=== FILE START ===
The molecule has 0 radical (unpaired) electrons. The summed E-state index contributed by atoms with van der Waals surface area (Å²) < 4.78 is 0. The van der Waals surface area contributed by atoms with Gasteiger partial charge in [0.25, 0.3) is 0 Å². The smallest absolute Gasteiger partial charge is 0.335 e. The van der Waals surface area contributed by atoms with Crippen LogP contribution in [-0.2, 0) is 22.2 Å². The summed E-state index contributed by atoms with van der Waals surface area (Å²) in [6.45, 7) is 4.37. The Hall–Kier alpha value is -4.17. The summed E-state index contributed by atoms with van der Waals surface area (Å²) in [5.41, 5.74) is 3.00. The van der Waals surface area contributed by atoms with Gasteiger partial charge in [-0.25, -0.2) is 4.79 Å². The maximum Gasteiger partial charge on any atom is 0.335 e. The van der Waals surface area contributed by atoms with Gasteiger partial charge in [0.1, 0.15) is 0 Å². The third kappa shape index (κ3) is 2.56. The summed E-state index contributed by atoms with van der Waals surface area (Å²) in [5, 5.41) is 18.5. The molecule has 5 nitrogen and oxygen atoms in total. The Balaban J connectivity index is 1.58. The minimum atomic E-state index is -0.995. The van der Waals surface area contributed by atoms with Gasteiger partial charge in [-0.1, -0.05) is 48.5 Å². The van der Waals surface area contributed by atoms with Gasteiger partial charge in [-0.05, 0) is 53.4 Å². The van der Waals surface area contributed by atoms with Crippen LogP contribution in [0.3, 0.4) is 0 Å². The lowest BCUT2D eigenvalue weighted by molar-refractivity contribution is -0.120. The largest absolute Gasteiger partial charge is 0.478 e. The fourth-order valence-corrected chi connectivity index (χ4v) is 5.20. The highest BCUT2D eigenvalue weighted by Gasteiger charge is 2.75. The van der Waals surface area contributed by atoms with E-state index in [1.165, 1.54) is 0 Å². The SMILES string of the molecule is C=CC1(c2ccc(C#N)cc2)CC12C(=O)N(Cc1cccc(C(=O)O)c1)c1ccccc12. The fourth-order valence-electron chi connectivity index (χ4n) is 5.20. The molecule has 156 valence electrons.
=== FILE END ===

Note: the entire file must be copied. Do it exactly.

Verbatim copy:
The molecule has 0 radical (unpaired) electrons. The summed E-state index contributed by atoms with van der Waals surface area (Å²) < 4.78 is 0. The van der Waals surface area contributed by atoms with Gasteiger partial charge in [0.25, 0.3) is 0 Å². The smallest absolute Gasteiger partial charge is 0.335 e. The van der Waals surface area contributed by atoms with Crippen LogP contribution in [-0.2, 0) is 22.2 Å². The summed E-state index contributed by atoms with van der Waals surface area (Å²) in [6.45, 7) is 4.37. The Hall–Kier alpha value is -4.17. The summed E-state index contributed by atoms with van der Waals surface area (Å²) in [5.41, 5.74) is 3.00. The van der Waals surface area contributed by atoms with Gasteiger partial charge in [-0.25, -0.2) is 4.79 Å². The maximum Gasteiger partial charge on any atom is 0.335 e. The van der Waals surface area contributed by atoms with Gasteiger partial charge in [0.1, 0.15) is 0 Å². The third kappa shape index (κ3) is 2.56. The summed E-state index contributed by atoms with van der Waals surface area (Å²) in [5, 5.41) is 18.5. The molecule has 5 nitrogen and oxygen atoms in total. The Balaban J connectivity index is 1.58. The minimum atomic E-state index is -0.995. The van der Waals surface area contributed by atoms with Gasteiger partial charge in [-0.1, -0.05) is 48.5 Å². The van der Waals surface area contributed by atoms with Gasteiger partial charge in [-0.05, 0) is 53.4 Å². The van der Waals surface area contributed by atoms with Crippen LogP contribution in [0.3, 0.4) is 0 Å². The lowest BCUT2D eigenvalue weighted by molar-refractivity contribution is -0.120. The largest absolute Gasteiger partial charge is 0.478 e. The fourth-order valence-corrected chi connectivity index (χ4v) is 5.20. The highest BCUT2D eigenvalue weighted by Gasteiger charge is 2.75. The van der Waals surface area contributed by atoms with E-state index in [1.165, 1.54) is 0 Å². The SMILES string of the molecule is C=CC1(c2ccc(C#N)cc2)CC12C(=O)N(Cc1cccc(C(=O)O)c1)c1ccccc12. The fourth-order valence-electron chi connectivity index (χ4n) is 5.20. The molecule has 156 valence electrons.